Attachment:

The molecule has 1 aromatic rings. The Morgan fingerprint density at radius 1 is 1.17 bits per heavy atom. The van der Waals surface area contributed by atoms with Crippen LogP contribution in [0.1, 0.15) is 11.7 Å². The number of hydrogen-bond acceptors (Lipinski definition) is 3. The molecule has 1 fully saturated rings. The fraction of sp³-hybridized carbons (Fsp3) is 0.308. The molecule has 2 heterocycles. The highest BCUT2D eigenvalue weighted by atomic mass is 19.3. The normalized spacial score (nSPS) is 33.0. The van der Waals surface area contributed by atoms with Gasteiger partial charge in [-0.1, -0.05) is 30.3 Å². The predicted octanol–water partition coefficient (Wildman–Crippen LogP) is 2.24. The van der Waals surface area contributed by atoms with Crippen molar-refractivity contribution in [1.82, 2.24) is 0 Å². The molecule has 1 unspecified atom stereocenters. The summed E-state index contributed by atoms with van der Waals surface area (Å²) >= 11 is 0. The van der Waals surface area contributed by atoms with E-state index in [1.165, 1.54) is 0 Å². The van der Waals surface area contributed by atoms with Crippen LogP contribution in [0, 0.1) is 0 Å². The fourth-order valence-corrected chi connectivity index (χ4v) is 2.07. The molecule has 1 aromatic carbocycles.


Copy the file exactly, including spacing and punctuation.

The molecule has 1 aromatic rings. The Morgan fingerprint density at radius 1 is 1.17 bits per heavy atom. The van der Waals surface area contributed by atoms with Crippen LogP contribution in [0.1, 0.15) is 11.7 Å². The number of hydrogen-bond acceptors (Lipinski definition) is 3. The molecule has 1 fully saturated rings. The fraction of sp³-hybridized carbons (Fsp3) is 0.308. The molecule has 2 heterocycles. The highest BCUT2D eigenvalue weighted by atomic mass is 19.3. The normalized spacial score (nSPS) is 33.0. The van der Waals surface area contributed by atoms with Gasteiger partial charge in [-0.1, -0.05) is 30.3 Å². The predicted octanol–water partition coefficient (Wildman–Crippen LogP) is 2.24. The van der Waals surface area contributed by atoms with Crippen molar-refractivity contribution in [1.82, 2.24) is 0 Å². The molecule has 1 unspecified atom stereocenters. The summed E-state index contributed by atoms with van der Waals surface area (Å²) >= 11 is 0. The van der Waals surface area contributed by atoms with E-state index in [1.165, 1.54) is 0 Å². The van der Waals surface area contributed by atoms with Crippen LogP contribution in [0, 0.1) is 0 Å². The fourth-order valence-corrected chi connectivity index (χ4v) is 2.07. The molecule has 1 aromatic carbocycles.